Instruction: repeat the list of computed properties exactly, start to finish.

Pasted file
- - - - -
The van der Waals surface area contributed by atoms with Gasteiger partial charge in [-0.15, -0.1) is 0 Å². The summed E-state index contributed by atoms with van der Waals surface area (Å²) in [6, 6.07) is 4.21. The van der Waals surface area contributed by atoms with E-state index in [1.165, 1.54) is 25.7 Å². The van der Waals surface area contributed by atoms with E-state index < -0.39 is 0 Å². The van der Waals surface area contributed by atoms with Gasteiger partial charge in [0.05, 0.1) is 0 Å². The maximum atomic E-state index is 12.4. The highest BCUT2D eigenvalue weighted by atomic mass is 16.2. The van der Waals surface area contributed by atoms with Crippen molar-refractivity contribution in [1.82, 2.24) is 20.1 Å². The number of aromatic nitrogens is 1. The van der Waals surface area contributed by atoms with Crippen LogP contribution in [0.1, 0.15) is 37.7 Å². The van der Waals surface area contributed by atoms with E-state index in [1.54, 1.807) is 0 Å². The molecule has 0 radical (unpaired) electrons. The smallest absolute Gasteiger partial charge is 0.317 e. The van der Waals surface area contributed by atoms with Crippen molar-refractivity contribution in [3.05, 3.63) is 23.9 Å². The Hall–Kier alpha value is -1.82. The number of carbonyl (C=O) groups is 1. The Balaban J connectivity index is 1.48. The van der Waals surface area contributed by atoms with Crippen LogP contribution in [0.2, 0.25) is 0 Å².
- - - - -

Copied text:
The van der Waals surface area contributed by atoms with Gasteiger partial charge in [-0.15, -0.1) is 0 Å². The summed E-state index contributed by atoms with van der Waals surface area (Å²) in [6, 6.07) is 4.21. The van der Waals surface area contributed by atoms with E-state index in [1.165, 1.54) is 25.7 Å². The van der Waals surface area contributed by atoms with E-state index < -0.39 is 0 Å². The van der Waals surface area contributed by atoms with Gasteiger partial charge in [0.05, 0.1) is 0 Å². The maximum atomic E-state index is 12.4. The highest BCUT2D eigenvalue weighted by atomic mass is 16.2. The van der Waals surface area contributed by atoms with Crippen molar-refractivity contribution in [1.82, 2.24) is 20.1 Å². The number of aromatic nitrogens is 1. The van der Waals surface area contributed by atoms with Crippen LogP contribution in [0.1, 0.15) is 37.7 Å². The van der Waals surface area contributed by atoms with E-state index in [1.54, 1.807) is 0 Å². The molecule has 0 radical (unpaired) electrons. The smallest absolute Gasteiger partial charge is 0.317 e. The van der Waals surface area contributed by atoms with Crippen molar-refractivity contribution in [3.05, 3.63) is 23.9 Å². The Hall–Kier alpha value is -1.82. The number of carbonyl (C=O) groups is 1. The Balaban J connectivity index is 1.48. The van der Waals surface area contributed by atoms with Crippen LogP contribution in [0.2, 0.25) is 0 Å².